Rents hit all-time high

by Ryan Smith10 Jul 2018

If renters in your area are on the fence about whether to buy, now might be a good time. Rent hit an all-time high last month, hitting a national average of $1,408, according to new data, which might make homeownership more attractive – but it may be the growing challenges of homeownership that are driving the increased popularity of renting.

According to a study from RentCafé and Yardi Matrix, rent rose nationally by 2.9% year over year and 0.9% month over month. Rent increased in 88% of the country’s 250 largest cities, stayed static in 10%, and decreased in only 2%.

Renting is gaining popularity among families, according to RentCafé, and two- and three-bedroom units have been the main drivers of rent growth so far this year. However, June’s increases were almost perfectly balanced among unit types, as demand for one-bedroom and studio apartments caught up to demand for larger units.

“None of the rental mega-markets of the country escaped steep rent increases this month,” RentCafé said.

Orlando saw the largest proportional increase, with renters paying an average of 8.4%, or $104, more per month than they did in June of 2017. Apartments in Tampa, Phoenix and Las Vegas cost between 6% and 7% more than they did last year.

Small cities, however, continue to dominate the national market when it comes to rent growth. The oil industry hubs of Midland and Odessa, Texas, both saw rents skyrocket over the last year. Midland saw an average rent increase of 38.8% compared to June of 2017, while Odessa saw an average 36.6% year-over-year increase, according to RentCafé. Lancaster, Calif., saw an average 10.2% increase, and Reno, Nev., saw rents increase by an average of 9.9%.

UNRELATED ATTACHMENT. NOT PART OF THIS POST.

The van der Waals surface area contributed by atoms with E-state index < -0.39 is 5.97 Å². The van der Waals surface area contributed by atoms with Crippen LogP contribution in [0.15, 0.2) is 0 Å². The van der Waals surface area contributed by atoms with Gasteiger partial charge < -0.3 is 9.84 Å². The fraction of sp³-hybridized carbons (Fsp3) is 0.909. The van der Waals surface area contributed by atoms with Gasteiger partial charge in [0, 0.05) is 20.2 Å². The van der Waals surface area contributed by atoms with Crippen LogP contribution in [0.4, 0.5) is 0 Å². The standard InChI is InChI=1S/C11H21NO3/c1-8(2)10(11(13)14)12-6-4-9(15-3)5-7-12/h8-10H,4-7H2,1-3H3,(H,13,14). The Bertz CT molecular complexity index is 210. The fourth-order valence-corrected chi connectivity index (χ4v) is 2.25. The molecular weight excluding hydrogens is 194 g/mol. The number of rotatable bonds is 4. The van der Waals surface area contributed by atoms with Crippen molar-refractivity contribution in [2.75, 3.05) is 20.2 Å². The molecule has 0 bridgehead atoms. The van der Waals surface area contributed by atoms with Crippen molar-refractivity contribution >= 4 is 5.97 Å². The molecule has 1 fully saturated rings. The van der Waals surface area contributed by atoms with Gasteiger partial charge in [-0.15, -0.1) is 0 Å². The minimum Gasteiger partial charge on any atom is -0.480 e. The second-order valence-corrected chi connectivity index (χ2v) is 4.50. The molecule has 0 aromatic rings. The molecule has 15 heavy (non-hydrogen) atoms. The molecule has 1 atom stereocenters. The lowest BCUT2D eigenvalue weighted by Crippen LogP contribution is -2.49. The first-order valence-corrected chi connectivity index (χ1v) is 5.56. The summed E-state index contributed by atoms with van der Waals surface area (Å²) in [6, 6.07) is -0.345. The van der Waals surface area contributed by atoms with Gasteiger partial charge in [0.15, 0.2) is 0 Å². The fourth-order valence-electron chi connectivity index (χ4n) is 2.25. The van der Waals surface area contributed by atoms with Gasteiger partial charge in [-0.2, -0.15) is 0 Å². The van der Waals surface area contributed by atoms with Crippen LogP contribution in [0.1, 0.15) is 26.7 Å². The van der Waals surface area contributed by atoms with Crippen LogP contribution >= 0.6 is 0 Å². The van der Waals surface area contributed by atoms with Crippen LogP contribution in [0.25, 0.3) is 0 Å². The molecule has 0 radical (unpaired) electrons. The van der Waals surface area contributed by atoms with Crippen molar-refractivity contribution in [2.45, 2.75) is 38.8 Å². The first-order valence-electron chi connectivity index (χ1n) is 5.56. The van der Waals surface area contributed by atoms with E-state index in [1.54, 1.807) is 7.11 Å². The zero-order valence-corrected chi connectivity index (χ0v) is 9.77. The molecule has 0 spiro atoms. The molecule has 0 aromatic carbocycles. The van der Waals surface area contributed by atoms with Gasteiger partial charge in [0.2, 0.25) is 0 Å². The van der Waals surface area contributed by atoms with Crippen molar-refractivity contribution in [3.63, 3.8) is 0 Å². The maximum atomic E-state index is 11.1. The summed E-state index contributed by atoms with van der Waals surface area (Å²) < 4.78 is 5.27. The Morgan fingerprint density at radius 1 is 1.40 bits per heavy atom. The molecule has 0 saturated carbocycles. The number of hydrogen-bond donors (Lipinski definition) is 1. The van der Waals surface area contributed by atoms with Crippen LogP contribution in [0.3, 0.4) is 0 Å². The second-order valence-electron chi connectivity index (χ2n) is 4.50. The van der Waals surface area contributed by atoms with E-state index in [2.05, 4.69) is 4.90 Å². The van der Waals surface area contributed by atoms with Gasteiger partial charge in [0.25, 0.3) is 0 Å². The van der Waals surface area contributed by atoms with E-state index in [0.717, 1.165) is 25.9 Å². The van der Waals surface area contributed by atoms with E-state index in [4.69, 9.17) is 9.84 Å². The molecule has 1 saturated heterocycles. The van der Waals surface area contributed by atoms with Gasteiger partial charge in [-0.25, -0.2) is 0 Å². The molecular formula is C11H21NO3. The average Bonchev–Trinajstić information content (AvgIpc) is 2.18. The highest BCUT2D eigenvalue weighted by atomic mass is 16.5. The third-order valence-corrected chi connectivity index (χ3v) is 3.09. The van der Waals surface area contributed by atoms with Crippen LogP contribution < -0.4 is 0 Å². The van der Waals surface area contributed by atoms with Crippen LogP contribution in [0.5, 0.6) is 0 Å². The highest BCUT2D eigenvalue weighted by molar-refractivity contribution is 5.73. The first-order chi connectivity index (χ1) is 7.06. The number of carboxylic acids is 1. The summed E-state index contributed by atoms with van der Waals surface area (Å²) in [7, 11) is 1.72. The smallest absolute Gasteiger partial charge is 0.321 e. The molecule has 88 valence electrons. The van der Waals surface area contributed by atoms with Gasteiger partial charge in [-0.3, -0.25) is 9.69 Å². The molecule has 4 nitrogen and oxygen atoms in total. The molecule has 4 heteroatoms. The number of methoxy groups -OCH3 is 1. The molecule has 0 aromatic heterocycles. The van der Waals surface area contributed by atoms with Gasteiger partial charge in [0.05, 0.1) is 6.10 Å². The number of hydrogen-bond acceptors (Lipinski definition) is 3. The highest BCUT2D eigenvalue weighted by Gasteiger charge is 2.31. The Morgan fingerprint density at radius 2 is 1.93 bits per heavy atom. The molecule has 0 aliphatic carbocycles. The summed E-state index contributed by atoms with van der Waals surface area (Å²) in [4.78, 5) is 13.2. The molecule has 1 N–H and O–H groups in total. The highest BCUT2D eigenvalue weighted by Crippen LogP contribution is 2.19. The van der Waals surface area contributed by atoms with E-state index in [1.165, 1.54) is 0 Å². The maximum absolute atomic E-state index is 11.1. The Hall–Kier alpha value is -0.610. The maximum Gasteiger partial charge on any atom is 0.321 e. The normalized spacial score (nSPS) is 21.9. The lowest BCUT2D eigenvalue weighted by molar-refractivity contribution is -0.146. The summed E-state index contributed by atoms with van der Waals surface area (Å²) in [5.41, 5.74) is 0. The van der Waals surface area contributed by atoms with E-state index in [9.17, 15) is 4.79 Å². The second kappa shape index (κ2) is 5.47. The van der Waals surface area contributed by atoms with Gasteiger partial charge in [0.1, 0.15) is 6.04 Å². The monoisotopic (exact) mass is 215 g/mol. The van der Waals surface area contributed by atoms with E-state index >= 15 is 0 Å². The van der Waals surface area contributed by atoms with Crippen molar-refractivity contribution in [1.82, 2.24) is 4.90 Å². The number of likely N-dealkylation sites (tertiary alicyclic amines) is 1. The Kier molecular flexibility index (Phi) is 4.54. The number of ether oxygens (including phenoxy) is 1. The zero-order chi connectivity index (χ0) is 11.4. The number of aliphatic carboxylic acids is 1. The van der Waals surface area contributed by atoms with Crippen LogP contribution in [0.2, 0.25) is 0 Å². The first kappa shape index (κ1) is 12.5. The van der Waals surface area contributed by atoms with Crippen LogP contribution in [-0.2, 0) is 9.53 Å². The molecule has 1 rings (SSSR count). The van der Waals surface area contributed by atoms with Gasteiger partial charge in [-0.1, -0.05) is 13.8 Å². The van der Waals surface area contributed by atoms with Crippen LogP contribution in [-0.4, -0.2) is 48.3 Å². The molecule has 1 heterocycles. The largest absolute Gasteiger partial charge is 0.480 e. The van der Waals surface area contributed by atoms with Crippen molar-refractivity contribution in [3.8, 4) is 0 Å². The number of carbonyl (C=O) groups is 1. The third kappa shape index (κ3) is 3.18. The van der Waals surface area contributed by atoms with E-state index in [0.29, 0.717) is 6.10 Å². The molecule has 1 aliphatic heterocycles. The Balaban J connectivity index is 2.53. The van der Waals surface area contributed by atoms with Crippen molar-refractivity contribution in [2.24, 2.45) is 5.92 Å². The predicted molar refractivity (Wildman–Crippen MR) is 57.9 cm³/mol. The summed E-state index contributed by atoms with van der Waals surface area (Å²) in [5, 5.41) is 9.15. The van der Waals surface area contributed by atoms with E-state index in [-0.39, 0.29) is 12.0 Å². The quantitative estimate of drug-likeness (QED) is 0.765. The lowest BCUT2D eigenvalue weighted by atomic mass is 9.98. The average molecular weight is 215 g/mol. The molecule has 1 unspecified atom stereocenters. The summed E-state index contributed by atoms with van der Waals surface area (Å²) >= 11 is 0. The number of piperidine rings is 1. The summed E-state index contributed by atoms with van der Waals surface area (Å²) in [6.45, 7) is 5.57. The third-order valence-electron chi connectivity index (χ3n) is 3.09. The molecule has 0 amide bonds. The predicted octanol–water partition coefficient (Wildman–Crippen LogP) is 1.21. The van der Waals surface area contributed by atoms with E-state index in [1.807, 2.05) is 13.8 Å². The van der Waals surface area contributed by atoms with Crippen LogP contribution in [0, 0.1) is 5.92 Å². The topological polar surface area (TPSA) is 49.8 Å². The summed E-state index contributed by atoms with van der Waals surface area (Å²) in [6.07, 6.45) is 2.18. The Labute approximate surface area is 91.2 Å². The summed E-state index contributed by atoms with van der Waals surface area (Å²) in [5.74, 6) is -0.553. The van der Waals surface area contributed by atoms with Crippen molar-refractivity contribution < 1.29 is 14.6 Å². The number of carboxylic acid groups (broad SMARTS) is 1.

Doug Ressler, director of business intelligence at Yardi Matrix, said that a significant part of rising rent prices is being driven by a growing trend of homeowners getting rid of their houses in favor of apartments.

“Generational and demographic changes, shifting employment opportunities, police and economic influences are impacting the housing market and turning buyers into renters nationally,” Ressler said. “Student loan debt, smaller household sizes, larger down payment requirements (and) rising interest rates are also contributing to this change.”

 

Related stories:
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Credit scores should include rental history says Urban Institute

 

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